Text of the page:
That’s when I realized, there is no manual.  There is no one way or best way to tell your loved ones.

Rehearsal

I set a date to go over to my parents’ house to tell them.

In the meantime, I practiced by telling a handful of my closest friends and my brother.  Each time was different.

The only thing that was the same was how it sucked to hear your closest friends and your big brother cry.

You put on your brave face and smile. You try to use your calmest, most serene voice.

I would say:

“Hey. How have you been? So I’m calling because I have something to tell you. I have breast cancer. But doctors think they caught it early and I am going to be totally fine!  I just need surgery.”

The responses would be:

The initial shock

The questions … What? How? Why?

The tears.

The tears was the hardest part.

I would find myself crying only when I would hear my best friends cry. I felt like someone was tearing my heart out. If I feel like this now, how am I going to tell my mom and dad?

Breaking the news

Surprisingly, it was so different the day I went to tell my mom and dad.

That day, I went to work. Then, took a fitness class and pole dance class. Afterward, I drove straight over to my parents at the designated time I was going to meet them.

The visit started off like any typical visit. I let myself into the house I grew up in. Then, my mom hugged me and asked how work and my workout was. She asked if I ate yet. I told her I was hungry, and she set up some food for me.

As I sat at the kitchen table eating, I thought, “How do I tell them?” I felt myself chickening out.

My dad came down to have tea with me. Our usual routine where we all sit and drink tea and catch up.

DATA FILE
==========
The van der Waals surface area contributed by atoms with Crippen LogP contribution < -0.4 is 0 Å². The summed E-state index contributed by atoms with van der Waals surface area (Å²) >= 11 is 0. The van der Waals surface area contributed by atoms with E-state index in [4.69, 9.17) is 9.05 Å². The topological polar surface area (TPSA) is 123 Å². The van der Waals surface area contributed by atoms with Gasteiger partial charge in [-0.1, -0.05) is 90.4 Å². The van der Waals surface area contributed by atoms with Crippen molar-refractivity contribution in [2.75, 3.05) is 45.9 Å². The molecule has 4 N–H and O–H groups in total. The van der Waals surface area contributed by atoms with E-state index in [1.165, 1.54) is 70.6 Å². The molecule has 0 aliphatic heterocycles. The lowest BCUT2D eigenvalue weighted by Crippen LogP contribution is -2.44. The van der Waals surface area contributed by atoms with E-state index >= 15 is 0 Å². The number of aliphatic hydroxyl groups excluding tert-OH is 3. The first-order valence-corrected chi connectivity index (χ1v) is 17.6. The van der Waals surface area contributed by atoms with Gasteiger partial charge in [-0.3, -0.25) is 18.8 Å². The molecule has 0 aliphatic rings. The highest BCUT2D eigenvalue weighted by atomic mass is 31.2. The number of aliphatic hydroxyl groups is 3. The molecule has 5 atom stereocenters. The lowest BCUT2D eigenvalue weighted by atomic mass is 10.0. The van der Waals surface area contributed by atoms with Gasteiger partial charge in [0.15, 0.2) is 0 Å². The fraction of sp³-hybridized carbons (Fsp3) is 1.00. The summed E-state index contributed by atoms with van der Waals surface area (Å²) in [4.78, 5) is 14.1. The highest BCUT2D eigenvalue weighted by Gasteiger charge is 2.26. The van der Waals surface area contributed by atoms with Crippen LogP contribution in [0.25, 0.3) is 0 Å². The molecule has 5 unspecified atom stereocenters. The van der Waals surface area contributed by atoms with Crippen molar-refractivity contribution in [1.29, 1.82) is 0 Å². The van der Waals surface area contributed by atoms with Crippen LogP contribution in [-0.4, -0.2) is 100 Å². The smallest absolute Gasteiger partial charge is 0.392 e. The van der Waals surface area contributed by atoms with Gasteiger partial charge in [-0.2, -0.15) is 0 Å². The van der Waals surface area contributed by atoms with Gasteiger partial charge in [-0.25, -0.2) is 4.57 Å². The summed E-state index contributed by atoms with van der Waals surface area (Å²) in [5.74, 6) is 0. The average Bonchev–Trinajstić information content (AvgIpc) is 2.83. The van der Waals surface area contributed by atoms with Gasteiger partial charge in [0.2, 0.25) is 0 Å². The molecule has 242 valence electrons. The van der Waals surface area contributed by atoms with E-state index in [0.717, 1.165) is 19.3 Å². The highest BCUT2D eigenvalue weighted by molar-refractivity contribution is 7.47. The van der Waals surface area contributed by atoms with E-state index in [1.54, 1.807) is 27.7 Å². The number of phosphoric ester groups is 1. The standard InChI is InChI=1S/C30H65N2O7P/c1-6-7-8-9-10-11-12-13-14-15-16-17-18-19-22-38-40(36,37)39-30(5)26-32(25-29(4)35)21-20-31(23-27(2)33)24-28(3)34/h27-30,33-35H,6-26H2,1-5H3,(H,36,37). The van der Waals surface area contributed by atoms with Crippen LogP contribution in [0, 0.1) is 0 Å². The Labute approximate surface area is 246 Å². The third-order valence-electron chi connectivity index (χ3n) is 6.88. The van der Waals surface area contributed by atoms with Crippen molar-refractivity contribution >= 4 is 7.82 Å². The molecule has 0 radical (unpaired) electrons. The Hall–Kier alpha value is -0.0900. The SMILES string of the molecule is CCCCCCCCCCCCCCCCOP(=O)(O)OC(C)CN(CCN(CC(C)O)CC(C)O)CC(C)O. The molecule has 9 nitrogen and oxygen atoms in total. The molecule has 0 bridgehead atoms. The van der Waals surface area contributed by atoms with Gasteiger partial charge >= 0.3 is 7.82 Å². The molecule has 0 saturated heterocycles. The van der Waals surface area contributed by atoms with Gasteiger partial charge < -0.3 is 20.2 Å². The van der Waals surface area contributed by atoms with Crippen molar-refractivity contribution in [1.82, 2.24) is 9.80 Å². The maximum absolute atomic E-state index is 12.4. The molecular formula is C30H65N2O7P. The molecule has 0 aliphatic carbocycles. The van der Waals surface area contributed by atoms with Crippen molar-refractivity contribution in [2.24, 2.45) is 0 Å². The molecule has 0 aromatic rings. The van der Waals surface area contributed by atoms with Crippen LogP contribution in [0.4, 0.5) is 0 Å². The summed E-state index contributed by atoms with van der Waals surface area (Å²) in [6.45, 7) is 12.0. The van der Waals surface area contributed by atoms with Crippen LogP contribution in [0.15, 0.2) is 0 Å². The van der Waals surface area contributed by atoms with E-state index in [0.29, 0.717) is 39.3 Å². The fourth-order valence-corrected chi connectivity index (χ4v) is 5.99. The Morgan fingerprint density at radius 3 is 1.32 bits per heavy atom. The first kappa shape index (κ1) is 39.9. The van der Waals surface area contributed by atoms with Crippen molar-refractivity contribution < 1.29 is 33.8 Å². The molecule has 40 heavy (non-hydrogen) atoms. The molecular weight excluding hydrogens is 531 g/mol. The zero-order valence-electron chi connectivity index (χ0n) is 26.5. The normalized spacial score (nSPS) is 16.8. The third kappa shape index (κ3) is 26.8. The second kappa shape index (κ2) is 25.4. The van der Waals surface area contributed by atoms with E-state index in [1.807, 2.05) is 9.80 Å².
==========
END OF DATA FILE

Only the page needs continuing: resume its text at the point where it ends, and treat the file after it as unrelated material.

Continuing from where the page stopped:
As I sat there, I finally mustered up the courage and asked my mom, “So what are you up to in November besides Thanksgiving? Are you free to stay with me for a few weeks to help me out?”

My mom responded, “What’s going on? Why do you need help? Do you need to have surgery again?”

I had a surgery the year before and my mom needed to stay and help me for eight weeks.

“Actually, I do,” I responded calmly.

‘I have breast cancer’

My mom started to become concerned and asked me what I was not telling her.

“I just need to have a couple things removed. That’s all,” I said nonchalantly as I referred to my breasts as a couple of things.

My mom looked at me like she was annoyed and scared.

“What’s wrong? Did the first surgery not take?”

I told her that it had nothing to do with my first surgery and that was OK, and I am doing well from that.

“What is it then?” my mom asked.

“Well, so I have breast cancer, but the doctors caught it early, and I just need to have surgery and no radiation or chemotherapy and I will be fine,” I blurted out calmly.

I couldn’t look up. I didn’t want to see their faces.

It was completely silent.

I finally searched for my mom’s face. I thought she had passed out on the floor. She did not. She had a blank look on her face. My dad began to cry and said, “This is my family’s fault. It is our genes.”

I dug so deeply to put on my best face. I could feel the tears.

Before I could speak, my mom immediately stood up and said, “It’s going to be OK. You’ve got this. We’ve got this. Don’t worry. We will take care of you.”

I tried my best not to cry, but I wept. I think out of relief that I finally told them and that I was no longer keeping it a secret, but also because I know I just cut them so deeply. The two people I love the most in this world.

‘Brave and strong’

She then looked at my dad and said, “We will not cry. The only person allowed to cry is my Debbie, but we will not cry.”